NFL Sunday Ticket NFL Sunday Ticket.

There’s been lots of discussion about where the NFL Sunday Ticket package may land after the DirecTV deal expires at the end of next season, with Amazon and Disney both previously discussed as key suitors. A piece from Daniel Kaplan of The Athletic Thursday added another one to that mix, claiming “sources say the NFL wants — or perhaps, better termed, hopes — Apple gets the out-of-market package.” And absolutely, there’s some logic to the NFL hoping Apple lands that bid.

In particular, Apple, unlike those other two companies, doesn’t have an existing NFL rights deal. If the league can bring yet another big company into the NFL partnership fold, and do so without sacrificing a lot of money or terms relative to bids from companies they’re already dealing with, that makes some sense for them. But Kaplan’s piece doesn’t clearly indicate that Apple’s actually going to win, and there’s a lot of time left to see who emerges with Sunday Ticket. What’s far more tangible and notable from that piece is the discussion of whoever wins possibly breaking up the Sunday Ticket monolith, and offering options for single-team or perhaps even single-game purchases rather than buying the entire out-of-market package. Here’s what Kaplan wrote on that:

[T]hat package could look a lot different structurally than the one DirecTV has shopped since its inception in 1994, charging a basic rate for all the games. Under consideration is adding choices like allowing fans to buy just one team’s out-of-market games, or perhaps even stand-alone games, sources said.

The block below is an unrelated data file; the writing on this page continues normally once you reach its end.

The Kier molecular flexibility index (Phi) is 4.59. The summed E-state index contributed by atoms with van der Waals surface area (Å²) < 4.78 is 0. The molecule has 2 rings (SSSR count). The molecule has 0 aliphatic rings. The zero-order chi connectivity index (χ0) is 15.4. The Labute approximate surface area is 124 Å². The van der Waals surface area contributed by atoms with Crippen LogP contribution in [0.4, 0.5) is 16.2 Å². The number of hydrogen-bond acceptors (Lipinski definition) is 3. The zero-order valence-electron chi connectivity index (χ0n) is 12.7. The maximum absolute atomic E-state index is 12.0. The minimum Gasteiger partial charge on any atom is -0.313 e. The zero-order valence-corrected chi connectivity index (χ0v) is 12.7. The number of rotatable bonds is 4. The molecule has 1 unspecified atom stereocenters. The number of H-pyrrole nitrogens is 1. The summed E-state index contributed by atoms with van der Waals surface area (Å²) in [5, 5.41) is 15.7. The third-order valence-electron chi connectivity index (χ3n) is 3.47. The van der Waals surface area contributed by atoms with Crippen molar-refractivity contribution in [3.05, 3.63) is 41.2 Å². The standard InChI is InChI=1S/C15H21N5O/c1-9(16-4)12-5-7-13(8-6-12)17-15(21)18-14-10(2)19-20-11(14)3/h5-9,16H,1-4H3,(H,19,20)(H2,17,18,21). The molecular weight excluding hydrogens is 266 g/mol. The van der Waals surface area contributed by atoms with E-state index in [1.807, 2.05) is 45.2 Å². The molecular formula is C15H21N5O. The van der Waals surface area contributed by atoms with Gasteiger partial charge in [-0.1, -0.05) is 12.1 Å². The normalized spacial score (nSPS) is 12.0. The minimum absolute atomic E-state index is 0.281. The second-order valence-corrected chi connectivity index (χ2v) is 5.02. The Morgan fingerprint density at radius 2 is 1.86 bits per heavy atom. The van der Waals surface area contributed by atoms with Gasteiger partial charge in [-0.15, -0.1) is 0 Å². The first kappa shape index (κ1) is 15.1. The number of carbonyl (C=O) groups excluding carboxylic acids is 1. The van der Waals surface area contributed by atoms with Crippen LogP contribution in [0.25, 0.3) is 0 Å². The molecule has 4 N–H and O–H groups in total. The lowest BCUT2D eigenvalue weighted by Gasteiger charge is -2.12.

“Everything is on the table,” one source said, but nothing is set in stone.

Again, that’s pretty loose in terms of details, but it’s certainly interesting that these kinds of more limited packages are being discussed. Team and single-game out-of-market options have been available in the NBA and NHL since 2015, with those moves coming after the resolution of a class-action lawsuit against the NHL to offer a single-team package. (In the case of the NHL, that doesn’t appear to apply any more with the shift from to ESPN+, but the wide out-of-market package is mostly just included in ESPN+ now.) MLB has offered slightly cheaper single-team packages since 2016, also as a result of a settlement. There have been some antitrust cases to try and force this with the NFL too, but no definitive victories there so far.